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I happened to stumble upon these two instructions - mwait and monitor https://www.felixcloutier.com/x86/mwait. The intel manual says these are used to wait for writes in a concurrent multi-processor system, and it made me curious what types of usecases were in mind when these instructions were added to the ISA.

What are the semantics of these instructions? Is this integrated through linux into the threading libraries provided by posix (eg. does the thread yield while monitoring a word)? Or are these just fancier versions of the pause instruction? Consequently, what is the relation of these instructions on hyperthreading?

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    Fun fact: the other major use is putting the CPU into a sleep state (C-state), with the OS's choice of how deep a sleep. (vs. hlt which just goes into the lightest sleep). IDK if privileged monitor/mwait is used by the Linux kernel for actual monitoring or not; but user-space versions umonitor / umwait were added recently to Tremont (next-gen Goldmont atom) en.wikichip.org/wiki/intel/microarchitectures/tremont and see phoronix.com/… Aug 13, 2019 at 6:54

2 Answers 2

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Uses of monitor/mwait in the Linux kernel

The Linux kernel uses the monitor/mwait instructions in the idle loop, which is executed on a core when there is no runnable task (other than the idle task) that is scheduled to run on the core. These instructions are used in the idle loop on all Intel x86 processors, except in the following situations:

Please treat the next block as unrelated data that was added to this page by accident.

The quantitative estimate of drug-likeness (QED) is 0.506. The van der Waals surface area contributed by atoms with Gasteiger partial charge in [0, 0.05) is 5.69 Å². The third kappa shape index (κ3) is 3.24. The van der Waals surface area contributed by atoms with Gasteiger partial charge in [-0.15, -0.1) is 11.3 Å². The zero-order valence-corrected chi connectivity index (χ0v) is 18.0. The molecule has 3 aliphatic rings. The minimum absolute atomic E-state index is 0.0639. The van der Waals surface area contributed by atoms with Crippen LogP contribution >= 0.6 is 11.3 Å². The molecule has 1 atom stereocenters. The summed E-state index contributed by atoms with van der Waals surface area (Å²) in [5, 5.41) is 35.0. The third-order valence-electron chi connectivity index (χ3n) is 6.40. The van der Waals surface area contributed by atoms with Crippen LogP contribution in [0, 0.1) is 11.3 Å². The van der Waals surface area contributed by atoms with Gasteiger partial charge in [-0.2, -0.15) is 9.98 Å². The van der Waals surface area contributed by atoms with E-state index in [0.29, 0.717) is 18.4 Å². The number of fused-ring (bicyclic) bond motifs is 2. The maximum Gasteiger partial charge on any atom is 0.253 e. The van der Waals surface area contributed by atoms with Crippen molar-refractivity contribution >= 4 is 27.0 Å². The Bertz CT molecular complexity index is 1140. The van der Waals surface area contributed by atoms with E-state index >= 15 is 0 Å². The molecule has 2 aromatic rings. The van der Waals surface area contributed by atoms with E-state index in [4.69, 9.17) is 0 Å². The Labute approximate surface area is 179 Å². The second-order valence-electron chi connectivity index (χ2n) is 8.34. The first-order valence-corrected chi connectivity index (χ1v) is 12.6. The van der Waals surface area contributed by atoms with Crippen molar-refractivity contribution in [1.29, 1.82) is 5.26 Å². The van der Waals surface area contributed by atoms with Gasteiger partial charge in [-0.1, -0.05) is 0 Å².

• The processor doesn't support the instructions. All Intel Core processors starting with the 90nm Pentium 4, all Intel Atom processors, and all Xeon Phi processors support these instructions.
  • The cpuidle subsystem is disabled (it's enabled by default, but can be disabled explicitly using the cpuidle.off=1 kernel parameter) or failed to initialize. In addition, the processor is either not from Intel or it's an Intel processor with the X86_BUG_MONITOR bug. This bug currently exists only in some Goldmont processors, where a core in low-power C-state can only be woken up via an IPI. See: x86: add workaround monitor bug.
  • mwait is disabled in the BIOS setup on a processor that supports the instruction.
  • The idle kernel parameter is used, which takes one of the following values: poll, halt, nomwait. When this parameter is used, the intel_idle driver is not used (i.e., either the acpi_idle driver is used or the cpuidle subsystem is disabled). In the current implementation, nomwait is effectively the same as halt; both use the hlt instruction to put a core to sleep (in state C1). (By the way, there used to be a fourth option, called mwait, but it's been removed since v3.9-rc1 because it was deemed not useful. See the patches 1 and 2.)

Otherwise, these instructions are used to put any logical core in any supported C-state (other than the active state C0, of course). This is the case irrespective of whether the cpuidle subsystem is enabled (except as described above), which cpuidle driver is used, and the value of the intel_idle.max_cstate kernel parameter (which specifies whether to use the intel_idle or acpi_idle driver and what the deepest C-state is allowed).